Silchar, Oct. 31: Infiltrators from Bangladesh have now found a new route for their ingress across the India-Bangladesh border in Meghalaya, raising the hackles of the BSF.
According to a senior official of the BSF in Cachar, a majority of these infiltrators are entering the country through this new route near Umthiang and Kuliang hamlets in East Jaintia Hills district in Meghalaya and easily get jobs in scores of open cast collieries thriving in that district that shares a border with Cachar district in Assam.
The extent of infiltration of the Bangladeshis in the adjoining state, described by the BSF official as largescale, can be gauged from statistics which state that in October alone, 92 people were apprehended while trying sneak past the security vigil along this border into the country or back to Bangladesh.
According to this source, the last such batch comprising 11 infiltrators was nabbed in the Umthiang border sector on October 25.
The source added that from this group Rs 30,420 in cash and four mobile phones were recovered. Five SIM cards(four Indian and one of Bangladesh), were also seized.
An owner of one such colliery volunteered to disclose that they were aware that engaging foreigners in rathole mining was illegal.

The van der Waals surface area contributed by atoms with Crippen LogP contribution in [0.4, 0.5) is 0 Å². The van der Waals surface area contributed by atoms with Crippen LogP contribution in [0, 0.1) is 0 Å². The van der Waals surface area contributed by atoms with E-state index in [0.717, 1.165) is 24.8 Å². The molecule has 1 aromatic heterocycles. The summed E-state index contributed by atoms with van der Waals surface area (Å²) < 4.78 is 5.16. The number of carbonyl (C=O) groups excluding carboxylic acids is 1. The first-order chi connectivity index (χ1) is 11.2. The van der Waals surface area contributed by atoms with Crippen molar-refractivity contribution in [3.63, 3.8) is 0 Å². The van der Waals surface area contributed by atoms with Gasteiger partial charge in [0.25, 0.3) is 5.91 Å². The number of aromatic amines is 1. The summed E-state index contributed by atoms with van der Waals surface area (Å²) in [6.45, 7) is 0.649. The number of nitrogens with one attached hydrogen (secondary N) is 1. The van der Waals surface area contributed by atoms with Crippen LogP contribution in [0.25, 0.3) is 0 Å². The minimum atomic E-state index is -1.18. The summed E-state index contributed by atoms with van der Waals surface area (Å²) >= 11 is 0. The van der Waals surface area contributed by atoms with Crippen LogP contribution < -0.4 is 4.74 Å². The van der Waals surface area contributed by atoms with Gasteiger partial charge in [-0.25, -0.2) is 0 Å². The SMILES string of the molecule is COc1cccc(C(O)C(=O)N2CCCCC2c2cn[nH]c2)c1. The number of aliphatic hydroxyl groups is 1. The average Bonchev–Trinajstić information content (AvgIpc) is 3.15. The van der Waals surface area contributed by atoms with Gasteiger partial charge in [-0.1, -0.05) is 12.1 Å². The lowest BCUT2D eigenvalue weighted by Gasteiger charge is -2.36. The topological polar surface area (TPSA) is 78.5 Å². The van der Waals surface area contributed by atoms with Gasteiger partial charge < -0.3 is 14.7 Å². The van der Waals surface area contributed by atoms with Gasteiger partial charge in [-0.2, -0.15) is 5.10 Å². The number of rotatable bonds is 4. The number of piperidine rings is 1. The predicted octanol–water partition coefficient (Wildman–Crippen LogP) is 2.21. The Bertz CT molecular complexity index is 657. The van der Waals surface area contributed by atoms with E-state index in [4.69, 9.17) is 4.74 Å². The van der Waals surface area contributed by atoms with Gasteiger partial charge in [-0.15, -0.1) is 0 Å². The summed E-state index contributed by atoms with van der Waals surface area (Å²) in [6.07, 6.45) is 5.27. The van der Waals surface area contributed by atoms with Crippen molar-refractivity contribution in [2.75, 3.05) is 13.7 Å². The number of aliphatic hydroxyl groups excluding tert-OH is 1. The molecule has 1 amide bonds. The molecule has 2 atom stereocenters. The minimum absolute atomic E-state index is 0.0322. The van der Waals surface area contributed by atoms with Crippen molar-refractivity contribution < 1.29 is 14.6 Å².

He confessed that the owners are always short of willing labourers to work in these mines as indigenous tribal workers do not prefer to extract coal.
He also said many of the Bangladeshis had been entering India without valid travel permits through the Tura sector for finding jobs in the collieries, particularly those located near the burgeoning subdivisional town of Khleriat in Meghalaya.
Meghalaya shares a 443km border with Bangladesh, many stretches of which are still unfenced.
Each such “infiltrator worker” who dig up the earth for extracting coal, bulk of which are exported to Bangladesh, are paid between Rs 350 and 500 a day.
The spree of illegal despatch of cattle across the international border to Bangladesh from adjoining Karimganj and Cachar districts also continues unabated.
BSF sources said that 103 heads of cattle worth Rs 9,60,000 were clandestinely moved across the border into Bangladesh last year.
BSF and police sources disclosed that a cartel of cattle smugglers from India and Bangladesh were involved.